4

Sorry if dup. I couldn't find any similar issue here, though. I accidentally found this strange behavior. Could anyone explain this logic? Why parsed as 'ABC'?

$ cat repro.sh
bash -s <<-EOS1
        bash -s <<EOS2 &
        #ABC
        EOS2
echo "" | wc
#1234567
EOS1

$ . ./repro.sh
      1       0       1
bash: line 5: ABC: command not found
bash: line 6: EOS2: command not found
      1       0       1
0
4

This is a bug in bash. You should submit a bug report at bug-bash@gnu.org.

A more spectacular example -- as you can see, it's the combination of "script from stdin", "stdin as a seekable file" and "heredoc from background command" which triggers it, nesting heredocs is not sufficient or necessary:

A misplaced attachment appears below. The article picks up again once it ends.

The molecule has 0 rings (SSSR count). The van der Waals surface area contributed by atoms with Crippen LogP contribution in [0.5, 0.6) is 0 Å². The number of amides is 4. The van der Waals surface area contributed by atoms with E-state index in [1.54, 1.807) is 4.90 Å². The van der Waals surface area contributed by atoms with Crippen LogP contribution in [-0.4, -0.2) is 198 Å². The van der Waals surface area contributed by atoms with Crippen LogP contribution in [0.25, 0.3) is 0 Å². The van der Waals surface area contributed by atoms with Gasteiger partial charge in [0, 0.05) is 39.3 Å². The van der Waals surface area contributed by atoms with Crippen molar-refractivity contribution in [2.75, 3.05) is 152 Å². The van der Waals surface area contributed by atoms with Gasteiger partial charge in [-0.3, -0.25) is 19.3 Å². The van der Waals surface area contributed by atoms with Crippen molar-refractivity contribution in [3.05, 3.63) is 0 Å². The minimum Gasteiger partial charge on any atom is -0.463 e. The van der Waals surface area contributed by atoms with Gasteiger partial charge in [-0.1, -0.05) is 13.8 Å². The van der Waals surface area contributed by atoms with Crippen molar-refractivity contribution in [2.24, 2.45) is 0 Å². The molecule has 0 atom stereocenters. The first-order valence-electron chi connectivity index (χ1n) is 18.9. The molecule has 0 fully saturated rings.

$ cat a.sh
true <<EOF &
#ABC
EOF
seq 1 3
true | true
#1234567
$ bash <a.sh
1
2
3
bash: line 5: rue: command not found
1
2
3
bash: line 9: rue: command not found
1
...
<same nonsense repeated hundred of times with increasing line numbers>

You can bypass it with a "useless" use of cat on the outer bash (tabs omitted from your example since this site mangles them):

cat <<-EOS1 | bash -s

bash -s <<EOS2 &
#ABC
EOS2

echo "" | wc
#1234567
EOS1

Since the script will be read from a pipe, this will convince bash to read it byte-by-byte (a system call for each byte) instead of trying to cut corners by seeking back and forth into the input ;-)

1
  • Thank you for your quick response and narrowing down the issue! Understood it doesn't depend on nested heredoc. Thanks!
    – m.pigeon
    Sep 13 '20 at 19:47

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